KV - External backups?

Are there any plans for official backups features, like download a complete KV namespace?

Or is this something we need to build ourselves?

I know we can use the API to list and dump KV, but there’s a lot of work needed surrounding that for it to be reliable as an automated backup - not to mention costs.

I’ll second that, with an additional feature request: A snapshot cookie. So that the complete download is of a consistent view of the KV store at an instant in time. Similar to how ZFS’ snapshot feature works.

That would be a dream-scenario.

It basically means storing KV versions, which could also enable app persistent history/time machine.

I suspect they’re already doing something similar. As they claim that writes are committed in-order. Which means, at the least, there is a timestamp associated with each write. Hypothetically, it would work similar to the cursor in the web API for long lists (listing all keys, for example). The cursor most likely contains encoded information for how much to send and what point to start at. As this preserves the “REST-i-ness” of the API.

A similar ‘cursor’ for the snapshot could basically encode “don’t send anything written after timestamp X”. So, I don’t think it’s that far out there, but I also don’t think it’s “deliver it in a week” either.

The hardest part of it is “this value is too new, so I need to send the previous version”… To answer that depends highly on what’s under the hood.

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Yeah, I see it being plausible to implement for sure, since this is common in other KV-databases.

The most important thing for me right now I think is addressing deletes, because they cannot be permanent. And also that we get the batch-retrive-keys feature soon, this way I could write a temporary backup solution and maybe it’s better anyway, since then we can use prefixes.

Did you not see this?

What if Workers could access your SQL/NoSQL database?

KVSTORE.list({"prefix": "...." }) goes a long way towards alleviating this problem. You just store data in separate keys under the same prefix. This removes the overwrite problem by just writing to different keys, and subsequently listing a subset of them.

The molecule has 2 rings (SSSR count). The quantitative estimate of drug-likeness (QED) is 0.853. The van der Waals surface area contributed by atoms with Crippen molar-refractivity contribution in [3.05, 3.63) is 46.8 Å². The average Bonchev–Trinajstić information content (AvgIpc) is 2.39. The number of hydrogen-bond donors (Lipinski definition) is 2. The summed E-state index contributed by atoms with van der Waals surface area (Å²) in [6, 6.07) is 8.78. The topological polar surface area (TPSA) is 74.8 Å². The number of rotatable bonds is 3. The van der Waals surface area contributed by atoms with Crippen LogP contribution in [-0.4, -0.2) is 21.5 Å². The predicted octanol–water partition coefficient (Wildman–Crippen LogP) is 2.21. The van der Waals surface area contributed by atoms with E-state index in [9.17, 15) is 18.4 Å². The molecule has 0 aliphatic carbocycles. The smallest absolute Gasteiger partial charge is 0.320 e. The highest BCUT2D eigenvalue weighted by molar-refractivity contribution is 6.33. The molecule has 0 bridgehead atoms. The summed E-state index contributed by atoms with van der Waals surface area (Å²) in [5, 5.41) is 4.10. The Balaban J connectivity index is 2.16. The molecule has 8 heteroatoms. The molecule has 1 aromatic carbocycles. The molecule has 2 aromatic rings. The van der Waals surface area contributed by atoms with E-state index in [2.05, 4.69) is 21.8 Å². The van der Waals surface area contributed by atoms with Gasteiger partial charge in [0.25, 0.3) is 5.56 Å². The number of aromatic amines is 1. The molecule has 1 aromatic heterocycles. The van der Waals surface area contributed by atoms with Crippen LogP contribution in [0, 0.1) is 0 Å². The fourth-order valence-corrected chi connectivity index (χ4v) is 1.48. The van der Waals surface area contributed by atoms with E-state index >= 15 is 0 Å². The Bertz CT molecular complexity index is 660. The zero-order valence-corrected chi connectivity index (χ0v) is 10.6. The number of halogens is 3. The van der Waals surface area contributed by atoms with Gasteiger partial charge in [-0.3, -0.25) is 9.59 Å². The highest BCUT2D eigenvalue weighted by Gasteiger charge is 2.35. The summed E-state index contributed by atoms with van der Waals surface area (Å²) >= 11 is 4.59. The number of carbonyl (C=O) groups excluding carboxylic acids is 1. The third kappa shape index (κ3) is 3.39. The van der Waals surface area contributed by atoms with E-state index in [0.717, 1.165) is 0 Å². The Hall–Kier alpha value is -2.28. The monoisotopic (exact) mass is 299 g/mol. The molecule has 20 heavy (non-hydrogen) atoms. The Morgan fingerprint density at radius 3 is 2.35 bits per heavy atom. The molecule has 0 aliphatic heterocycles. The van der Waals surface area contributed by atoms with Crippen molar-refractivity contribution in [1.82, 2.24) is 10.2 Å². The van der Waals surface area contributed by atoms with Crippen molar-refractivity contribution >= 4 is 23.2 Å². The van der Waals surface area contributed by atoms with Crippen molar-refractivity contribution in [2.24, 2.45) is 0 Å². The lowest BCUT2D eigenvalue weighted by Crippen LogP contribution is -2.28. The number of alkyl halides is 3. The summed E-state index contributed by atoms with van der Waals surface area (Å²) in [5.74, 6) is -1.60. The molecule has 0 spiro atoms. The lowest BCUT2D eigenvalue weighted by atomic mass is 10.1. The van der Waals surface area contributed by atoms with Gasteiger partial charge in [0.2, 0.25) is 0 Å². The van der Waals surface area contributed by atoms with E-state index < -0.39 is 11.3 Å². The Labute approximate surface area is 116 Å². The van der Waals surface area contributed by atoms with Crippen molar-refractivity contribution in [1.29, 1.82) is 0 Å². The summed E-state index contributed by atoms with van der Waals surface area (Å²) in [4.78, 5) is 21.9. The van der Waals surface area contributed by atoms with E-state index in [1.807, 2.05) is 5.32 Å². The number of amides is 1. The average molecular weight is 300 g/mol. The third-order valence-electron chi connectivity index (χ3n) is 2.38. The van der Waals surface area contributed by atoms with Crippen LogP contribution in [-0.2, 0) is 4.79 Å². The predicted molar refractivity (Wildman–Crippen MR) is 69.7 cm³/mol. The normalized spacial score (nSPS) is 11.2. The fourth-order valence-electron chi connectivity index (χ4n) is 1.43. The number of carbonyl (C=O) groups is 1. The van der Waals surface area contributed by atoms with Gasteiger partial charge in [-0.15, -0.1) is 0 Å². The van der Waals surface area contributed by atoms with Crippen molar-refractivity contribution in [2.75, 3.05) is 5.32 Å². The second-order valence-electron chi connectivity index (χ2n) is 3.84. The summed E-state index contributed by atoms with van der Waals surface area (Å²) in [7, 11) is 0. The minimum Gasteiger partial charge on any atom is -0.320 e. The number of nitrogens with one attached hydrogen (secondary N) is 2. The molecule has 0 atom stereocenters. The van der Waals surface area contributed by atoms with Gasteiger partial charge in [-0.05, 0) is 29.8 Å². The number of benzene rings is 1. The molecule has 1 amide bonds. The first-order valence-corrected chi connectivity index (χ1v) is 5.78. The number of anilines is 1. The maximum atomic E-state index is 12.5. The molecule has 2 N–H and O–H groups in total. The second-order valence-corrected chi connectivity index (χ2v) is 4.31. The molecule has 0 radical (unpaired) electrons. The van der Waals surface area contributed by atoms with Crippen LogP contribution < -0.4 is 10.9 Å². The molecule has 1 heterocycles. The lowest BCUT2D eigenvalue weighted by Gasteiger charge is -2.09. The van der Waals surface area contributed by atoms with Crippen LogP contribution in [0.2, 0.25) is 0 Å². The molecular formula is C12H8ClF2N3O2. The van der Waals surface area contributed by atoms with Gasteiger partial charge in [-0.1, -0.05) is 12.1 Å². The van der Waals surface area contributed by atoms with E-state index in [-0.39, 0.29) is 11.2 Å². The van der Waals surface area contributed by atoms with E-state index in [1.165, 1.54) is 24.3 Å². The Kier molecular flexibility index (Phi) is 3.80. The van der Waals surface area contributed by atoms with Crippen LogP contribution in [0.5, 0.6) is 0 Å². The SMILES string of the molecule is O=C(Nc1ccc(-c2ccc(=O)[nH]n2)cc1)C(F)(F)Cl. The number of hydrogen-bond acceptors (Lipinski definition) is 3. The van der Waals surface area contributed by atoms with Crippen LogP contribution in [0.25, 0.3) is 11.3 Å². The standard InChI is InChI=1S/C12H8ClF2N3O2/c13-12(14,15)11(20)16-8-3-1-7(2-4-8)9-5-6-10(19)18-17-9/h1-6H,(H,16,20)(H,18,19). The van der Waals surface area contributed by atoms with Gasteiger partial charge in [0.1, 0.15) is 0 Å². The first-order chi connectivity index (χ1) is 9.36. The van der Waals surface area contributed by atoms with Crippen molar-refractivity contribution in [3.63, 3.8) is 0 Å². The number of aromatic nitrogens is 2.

I’d eventually like to "glob" and a limited "regex" but it’s not critical atm.

(sorry for linking to my own mention. I can’t seem to find the original announcement…)

I’ve seen it but don’t consider it a solution, it exponentially increase write and list usage just to keep an index of which is the “current” version of keys.

No, KVSTORE.list({"prefix": "...."}) is a recent addition to the workers KV api. You can list a subset of your keys with one call, IOW, your “batch-retrieve-keys” feature. We’re using it in production, it works great so far.

If that’s not it, what does your “batch-retrieve-keys” feature refer to?

This feature is on our radar, though I cannot promise when it will be implemented.

“backup” can also mean a few different things in this context; one thing you can do today is “back up” a namespace into another one. We shipped a tool for this: https://github.com/cloudflare/kv-worker-migrate/

However, what you’re talking about is another (and I’d argue, more important) form of backing up, which is exfiltrating your data. This is a very real need, and it’s hard to build it yourself today, since we don’t support bulk reads yet.

I’ve used Heroku’s hosted postgres backups before, they’re quite useful and I imagine when we pursue this feature it will look something vaguely like it. Can’t make any guarantees for now though!


@jason28: I mean the keys contents too of course, which doesn’t seem to be available in bulk.

@sklabnik: Thanks for the very vague confirmation, at least it’s on the roadmap :wink:

No problem :slight_smile: Thanks for putting up with my vagueness; I don’t want anyone to get too excited and assume that something may be coming soon when it also may not be.

This is also on the roadmap too, and I imagine far before some sort of explicit backup feature. The ability to use it to build your own backup feature is one of the good use-cases for this feature, and it’s significantly simpler than a full backup solution. It also has other use-cases as well.

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The trouble I see is object encoding. When you’re requesting one object, it’s easy. When you have multiple objects, say 3 JSON strings, 14 binaries (image files and such), and 10 string values, that becomes a bit non-trivial to boil down into one response…

The simplest answer maybe to base64 encode each object regardless of original type, and stuff each into a single JSON response.

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how about a commit to GIT (github/bitbucket) on every new PUT or DELETE?

It would be easy to build this myself, but not to destroy the GIT service, it would be nice to commit every hour of all mutations in a namespace?

This will create an incremental backup system… Right?